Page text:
The Indian Wire » Gaming » OpenAI bots defeated a top-tier ‘Dota 2’ esports team
Artificial Intelligence Gaming Technology

OpenAI bots defeated a top-tier ‘Dota 2’ esports team

OpenAI is an AI(Artificial Intelligence) research organization. Its artificial intelligence system trained to play the complex strategy game Dota 2 has bested a world champion e-sports team.

The competition was held in San Francisco and in a series of live competitions between the reigning Dota 2 world champion team OG and the five-bot team OpenAI Five, the AI won two matches back-to-back, settling the best-of-three tournament. With 45,000 years of practice at Dota 2 under its belt, the system looked unstoppable — deftly navigating strategic decisions and racing to press its advantages with uncannily good judgment.

The OpenAI Five Finals Saturday wound up in a rout for OG, who fell 0-2 against their AI opponents. OG is currently the top human team in the world, having beaten PSG. LGD in the finals last year to win The International 2018.

It’s a milestone that the top AI labs in the world have been frantically pushing toward in the last few years. Online games offer an opportunity to show off the strategic decision-making, coordination, and long-term planning skills of their creations. Powerful new techniques mean that AI can do things regarded, less than a decade ago, as nearly impossible.

Dota 2 is a vastly complex strategy game, involving more than 100 unique characters, deep skill trees and item lists, and a dizzying array of variables playing out onscreen at any given moment in a match. As such, OpenAI imposes certain limits when its AI system plays professional players, most prominently by capping the number of heroes used by both five-player teams.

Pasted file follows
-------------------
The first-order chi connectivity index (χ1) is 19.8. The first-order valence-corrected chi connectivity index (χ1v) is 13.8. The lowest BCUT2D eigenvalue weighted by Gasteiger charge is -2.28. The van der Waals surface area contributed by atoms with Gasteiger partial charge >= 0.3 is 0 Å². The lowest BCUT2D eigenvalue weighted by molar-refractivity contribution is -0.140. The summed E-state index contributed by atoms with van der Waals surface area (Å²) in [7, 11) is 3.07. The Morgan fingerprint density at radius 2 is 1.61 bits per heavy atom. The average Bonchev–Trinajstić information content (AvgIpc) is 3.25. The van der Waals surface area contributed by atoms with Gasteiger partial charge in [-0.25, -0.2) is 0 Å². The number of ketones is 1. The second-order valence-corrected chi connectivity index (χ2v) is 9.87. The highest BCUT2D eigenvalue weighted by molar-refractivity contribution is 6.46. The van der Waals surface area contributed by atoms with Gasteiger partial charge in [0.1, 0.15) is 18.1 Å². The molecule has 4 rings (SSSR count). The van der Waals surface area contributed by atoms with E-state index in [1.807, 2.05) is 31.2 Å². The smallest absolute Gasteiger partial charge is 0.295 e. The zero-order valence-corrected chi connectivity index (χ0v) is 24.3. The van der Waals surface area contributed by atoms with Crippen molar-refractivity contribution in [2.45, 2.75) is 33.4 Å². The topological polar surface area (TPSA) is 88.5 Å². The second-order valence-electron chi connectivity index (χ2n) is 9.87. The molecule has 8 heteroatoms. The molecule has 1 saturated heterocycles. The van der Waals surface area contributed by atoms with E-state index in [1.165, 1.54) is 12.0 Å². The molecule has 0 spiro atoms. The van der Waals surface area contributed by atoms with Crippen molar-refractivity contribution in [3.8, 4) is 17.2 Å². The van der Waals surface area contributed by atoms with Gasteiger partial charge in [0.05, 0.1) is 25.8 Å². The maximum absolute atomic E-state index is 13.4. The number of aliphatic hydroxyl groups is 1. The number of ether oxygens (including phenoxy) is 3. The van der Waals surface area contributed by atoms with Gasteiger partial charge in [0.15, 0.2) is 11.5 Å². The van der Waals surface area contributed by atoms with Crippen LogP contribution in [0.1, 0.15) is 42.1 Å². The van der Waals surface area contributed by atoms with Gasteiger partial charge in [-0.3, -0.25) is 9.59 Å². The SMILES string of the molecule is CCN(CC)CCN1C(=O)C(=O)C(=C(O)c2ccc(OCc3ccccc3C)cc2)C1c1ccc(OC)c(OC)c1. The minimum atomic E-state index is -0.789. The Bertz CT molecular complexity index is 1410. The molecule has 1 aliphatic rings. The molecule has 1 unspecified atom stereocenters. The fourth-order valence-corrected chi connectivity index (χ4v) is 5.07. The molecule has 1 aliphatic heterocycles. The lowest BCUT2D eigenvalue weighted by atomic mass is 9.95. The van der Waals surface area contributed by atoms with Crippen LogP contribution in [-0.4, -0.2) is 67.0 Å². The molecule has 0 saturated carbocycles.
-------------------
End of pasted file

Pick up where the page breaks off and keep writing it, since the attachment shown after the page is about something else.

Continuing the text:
Filip Wolski, an AI researcher at the organization, says the next challenge could involve more complex games, such as ones where communication is more important or controlling six-plus characters is required.

“Or instead of the Dota environment, let’s try to take this thing that trained for 10 months, and maybe we can come up with techniques to train it in a month, or a week, or less than that,” Wolski said. “One thing we have to figure out is which of these paths is going to push us furthest along in research toward building very complex AI, and closer to [AGI].”


Reach out to The Indian Wire!

Want to work with us? Looking to share some feedback or suggestion? Have a business opportunity to discuss?

You can reach out to us at [email protected] and we will get back in minutes.

Like us on Facebook!